Dean McDonald reported that Nevada has an existing effort and center of excellence in cancer treatment. Nevada has one of the lowest rates of prenatal care. Infectious disease microbial defense is another area of needed development. The state’s economy could be drastically impacted if there was a pandemic or bioterrorist incident. UNSOM is part of a large consortium and NIH grant to study microbial defense and runs the state health laboratory. Healthy aging is another area of concern with a rapidly aging population. Nevada has a shortage of care providers for the aging population. An opportunity is present to partner with the Lou Ruvo Institute for Alzheimer’s and other neurodegenerative diseases. UNSOM has outreach across rural Nevada and is starting a rural residency program. Students will train in Las Vegas and enter rural communities for two of their three years of training. Molecular medicine and clinical and translational research have transformed medicine over the past decade. M odern molecular medicine focuses upon disease and molecular markers. Key points include the need to include community partners, we must be forward looking, and include areas in which we can have an impact. 
Mr. Hart reported that a Health Sciences Center is a university-based, integrated set of health professional education and biomedical research programs, aligned with supportive patient care programs and facilities. A Health Sciences Center has: 
Ø   Missions of health professional education, biomedical research, patient care, and community health improvement. 
Ø   A medical school and other health professional schools (nursing, public health, pharmacy, dentistry, etc.) . 
Ø   An aligned teaching hospital (or more than one) , deeply committed to the success of the academic programs and faculty. 
Ø   A unifying leadership and organizational structure. 
Mr. Hart related that, on a national basis, Health Sciences Centers are highly diverse, take many forms, and fulfill their missions in a variety of ways. It needs to partner with others in the community with mission synergy. 
Mr. Hart reported that the UNSOM generates approximately $137 million and should grow to a +$300 million enterprise, excluding inflation; more than double its current scope of economic enterprise. The state will not be able to fund this growth entirely. Faculty success in research and broader funding for graduate medical education can also contribute. Clinical revenue can be generated while serving the growing population. Mr. Hart estimated the state’s portion should not change proportionately (just under 20%) . Most graduate medical education is federally funded. The number of funded slots has been capped. This effort will require extraordinary action. The Nevada Hospital Association has created a coalition with physician leadership groups in the community to help economically and politically where they are able. The effort will require additional funding.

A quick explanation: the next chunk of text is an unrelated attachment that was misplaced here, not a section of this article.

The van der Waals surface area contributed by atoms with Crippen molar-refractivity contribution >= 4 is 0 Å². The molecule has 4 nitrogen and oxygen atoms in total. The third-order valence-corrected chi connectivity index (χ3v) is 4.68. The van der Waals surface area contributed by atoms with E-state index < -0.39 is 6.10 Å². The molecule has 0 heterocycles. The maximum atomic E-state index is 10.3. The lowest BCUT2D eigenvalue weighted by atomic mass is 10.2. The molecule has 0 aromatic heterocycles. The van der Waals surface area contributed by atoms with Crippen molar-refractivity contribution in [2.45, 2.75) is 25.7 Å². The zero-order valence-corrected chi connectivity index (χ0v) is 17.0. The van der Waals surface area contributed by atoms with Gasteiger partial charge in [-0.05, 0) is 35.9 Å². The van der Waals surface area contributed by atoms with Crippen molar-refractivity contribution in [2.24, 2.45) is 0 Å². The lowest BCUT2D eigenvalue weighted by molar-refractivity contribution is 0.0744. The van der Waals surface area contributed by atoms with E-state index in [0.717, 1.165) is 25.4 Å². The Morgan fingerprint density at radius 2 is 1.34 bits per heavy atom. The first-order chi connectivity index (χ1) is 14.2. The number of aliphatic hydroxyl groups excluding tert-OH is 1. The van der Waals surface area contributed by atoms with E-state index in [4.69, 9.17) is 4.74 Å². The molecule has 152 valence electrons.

13.   Accepted-Planning for Health Sciences Center Report - (Cont’d.) 
Mr. Hart then discussed capital investment. The planned expansion of programs and faculty at the UNSOM will require additional space for classrooms, research laboratories, outpatient clinical facilities, student support functions, faculty offices, and other needs. Using benchmark space data provided by the Innova Group, an estimated $300-$350 million capital investment will be required over the next 10 years for the UNSOM. Capital will be invested in both Las Vegas and Reno. These estimates do not include funding for parking, student housing, and other auxiliary services, which are assumed to be developed through private or other non-state financing mechanisms, and do not include land acquisition costs. Mr. Hart related that the results of such an effort would allow Nevada to improve access to care for its growing and aging population by providing 800-1,000 potential new physicians over the course of approximately fifteen years and several thousand more nurses. The pharmacy school will meet a critical workforce need. The state would also benefit from economic development through a more robust research enterprise and improved community health. 
Chancellor’s Request to the Board of Regents: 
1.  Acceptance of the report. 
2.   Endorsement of the vision and direction described. 
3.   Authorize LarsonAllen to provide additional detail for what is necessary. 
Chancellor Rogers related this was an opportunity to provide good medical care for the state. He acknowledged the high cost involved. He estimated it would be a +$500 million project, requiring additional efforts in generating the necessary funds. He felt Nevada’s economy and the personal wealth of the state is strong enough to accomplish this task. He was hopeful the Board would allow efforts to continue. The budgets of surrounding states will continue to grow, thereby increasing Nevada’s competition. 
Regent Dondero praised the plan and suggested the Board should proceed. 
Regent Dondero moved acceptance of the report. Regent Alden seconded.